James Polsfut cuts briskly through the sleek coworking space in Denver’s RiNo neighborhood where his company has its offices and angles toward a conference room.
He’s tall, thin, deep-voiced, with a shock of white hair that makes him look every bit the prototypical American businessman — which he was, for years, as an executive with General Electric in Mexico City and in finance in Colorado. He once ran for state treasurer and another time applied to be Denver Public Schools superintendent. He clearly likes a puzzle.
In the conference room, he uncaps a dry-erase marker and scribbles down a flurry of thoughts about American health care — perhaps the biggest puzzle of them all. The whiteboard fills up with notes on transparency, quality metrics, bundled billing. And price.
“It’s difficult to reduce the cost significantly in the United States,” he says, “given that we live in hyperinflated cost structures.”
Colorado, meet the guy who wants to make your health care more affordable — by doing your joint replacement surgeries and complex drug infusions in Mexico.
Polsfut is the CEO and co-founder of North American Specialty Hospital, which isn’t so much a traditional hospital as it is a rather audacious business plan. His company works with employers across the country looking to lower what they spend on health care for their employees. When a worker needs a knee replacement, or an infusion of a pricey drug, Polsfut and NASH connect that worker with an American doctor. All care before and after the surgery or infusion is done in the United States.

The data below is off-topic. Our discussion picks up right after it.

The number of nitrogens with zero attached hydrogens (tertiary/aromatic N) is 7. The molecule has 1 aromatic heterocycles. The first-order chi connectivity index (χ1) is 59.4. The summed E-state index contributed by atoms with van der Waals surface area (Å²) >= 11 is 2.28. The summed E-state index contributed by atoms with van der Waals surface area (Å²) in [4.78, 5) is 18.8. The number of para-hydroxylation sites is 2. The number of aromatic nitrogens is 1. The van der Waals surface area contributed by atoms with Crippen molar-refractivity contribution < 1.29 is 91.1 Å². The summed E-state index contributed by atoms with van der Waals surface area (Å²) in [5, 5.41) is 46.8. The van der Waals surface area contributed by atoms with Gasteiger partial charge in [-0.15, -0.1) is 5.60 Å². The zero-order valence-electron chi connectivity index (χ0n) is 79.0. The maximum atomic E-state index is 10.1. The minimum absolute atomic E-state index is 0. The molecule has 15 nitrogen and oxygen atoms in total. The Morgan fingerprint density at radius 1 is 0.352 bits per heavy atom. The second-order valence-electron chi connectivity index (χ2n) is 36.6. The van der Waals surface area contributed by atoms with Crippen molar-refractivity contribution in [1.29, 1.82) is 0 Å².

But, when it comes time to actually perform the procedure, both doctor and patient get on a plane and head down to Cancún. Rather than facing high out-of-pocket expenses, the employee pays nothing, including for the travel.
The final cost for everything to the company? Half of what it would be in the United States.
Polsfut, who has degrees from Harvard and Stanford but no real prior experience working in health care, marvels that no one has done this before.
“Sometimes,” he says, “the occasional outsider might bring some fresh perspective.”
If you are alive in America, it’s probably no surprise to you that our health care system is kind of a hot mess.
As a country, we spend more than $3.5 trillion dollars a year on health care, more than any other country on Earth, even when adjusting for population size. Spending on health care takes up roughly a third of Colorado’s state budget — and that’s just for people covered by Medicaid.
Lawmakers continually try to address this problem, but many of their efforts amount to working around the edges. In Colorado, legislators and regulators have built elaborate — and effective — policy contraptions, like reinsurance, that leverage dollars from complicated federal systems and inject them into complicated state systems. But much of that work currently focuses on a small percentage of Coloradans who buy their insurance themselves.
Similar to national rates, about half of all Coloradans receive health coverage through an employer. And this is where the absurdities of the health care system really start to bite.
Families in Colorado have it pretty good. We, on average, pay the ninth-lowest premiums in the country for our employer-sponsored insurance — around $5,000 a year per family, according to the Kaiser Family Foundation. But the companies we work for have it worse, paying more than $13,000 per family per year for their contribution — ranking 21st nationally for lowest contributions by employers.
Add the two together and that means the total cost to insure a family with employer-sponsored coverage in Colorado is $1,500 per month. It’s a mortgage payment for your family’s health. And this doesn’t even include the rising deductibles that families have to pay before their coverage really kicks in.